In its simplest form, the hypothesis that I now put forward is that a dance genus that was known in Old Babylon survived in vestigial form into the 20th century in Northern England. This ancient dance, like many others, may have been disseminated widely and evolved into many different forms which would have survived with mixed success. The evidence that I have presented for this single thread of survival is intriguing but a gap of 2000+ years, even considering the distinctive nature of this dance and its association with secret brotherhoods, seems almost too unlikely to contemplate.
My attempts to fill the 2000+ year  gap have mostly been disappointing. I have found no surviving graphic representations from the period and the difficulties of dance description and historical linguistics don’t help.

One book that I read with eager anticipation, however, was “The Sacred Dance” by W.O.E.Oesterley, 1923. The scholarship therein is extensive, tantalizing and very relevant to this subject but I found little that I would present here as evidence. Under the heading of “Ecstatic Dance” he mentions the dance of the Prophets of Baal when they performed a limping dance in their contest with Elijah (1 Kings 18:26). In a recent book (“Life in Biblical Israel”, Stager and King, 2002) the word for limping is reinterpreted as hopping and it states that a “hopping dance designates a ritual dance”. This fits in neatly with my hypothesis because the Baal-worshiping Phoenicians and in particular the Tyrians, were renowned for their craft skills which suggests that powerful guild-like organisations were present. Incidentally, the Phoenicians had a god of dance called Baal Marquod. The 20th Century Wyresdale Greensleeves Dance that gave birth to this investigation could not be described as ecstatic but in the past the spinning/hopping figures might have had some relationship to the Whirling Dervish ecstatic dance.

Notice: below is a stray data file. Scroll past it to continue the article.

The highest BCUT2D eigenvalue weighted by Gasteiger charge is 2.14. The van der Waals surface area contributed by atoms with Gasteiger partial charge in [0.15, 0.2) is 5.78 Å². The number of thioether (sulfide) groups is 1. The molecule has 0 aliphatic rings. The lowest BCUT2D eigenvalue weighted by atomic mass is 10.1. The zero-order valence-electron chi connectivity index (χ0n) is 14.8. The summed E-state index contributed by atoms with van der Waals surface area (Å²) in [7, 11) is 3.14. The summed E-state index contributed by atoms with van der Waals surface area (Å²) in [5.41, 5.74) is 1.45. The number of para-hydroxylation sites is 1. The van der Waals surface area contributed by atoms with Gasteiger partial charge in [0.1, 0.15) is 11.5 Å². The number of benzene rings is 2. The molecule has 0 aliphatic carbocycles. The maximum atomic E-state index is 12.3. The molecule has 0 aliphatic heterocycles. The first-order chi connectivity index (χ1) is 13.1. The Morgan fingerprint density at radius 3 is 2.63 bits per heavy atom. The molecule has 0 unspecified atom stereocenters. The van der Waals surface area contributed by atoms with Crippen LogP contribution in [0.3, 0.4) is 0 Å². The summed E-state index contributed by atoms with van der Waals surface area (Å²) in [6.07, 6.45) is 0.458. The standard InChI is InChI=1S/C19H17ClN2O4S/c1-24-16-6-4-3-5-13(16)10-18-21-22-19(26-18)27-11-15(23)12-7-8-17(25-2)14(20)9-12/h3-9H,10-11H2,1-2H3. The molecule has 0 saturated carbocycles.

A century or so before Elijah, Solomon asked Hiram King of Tyre for craftsmen and materials to help build his temple. The murder of the Tyrian master builder Hiram Abif during the construction of the temple is a central scenario of Freemasonic Ritual. If there is some truth in this story, the ritual may have developed among the Phoenician craftsmen in Israel and the Baal-worshipers’ ritual hopping dance may have been an accessory. Building a temple to Yahweh would have been at variance with the Baal worship of their home country and a reason for secrecy.

For some time I contemplated visiting Luristan in the Zagros Mountains to see if the nomadic Lur tribesmen had maintained any relevant traditional dances but with the present Middle East political situation it seemed unwise. Around this time a friend suggested that I should read “Meetings with Remarkable Men” by G.I.Gurdjieff and he lent me his copy.
 G.I.Gurdjieff was born around 1870 and died in Paris in 1949. He was born in Alexandropol and brought up in Kars in Eastern Anatolia. I can’t begin to write an adequate profile of the man in this article. I would suggest Wikipedia as a starting point for further enquiry. The following is the briefest possible summary of his significance to my study.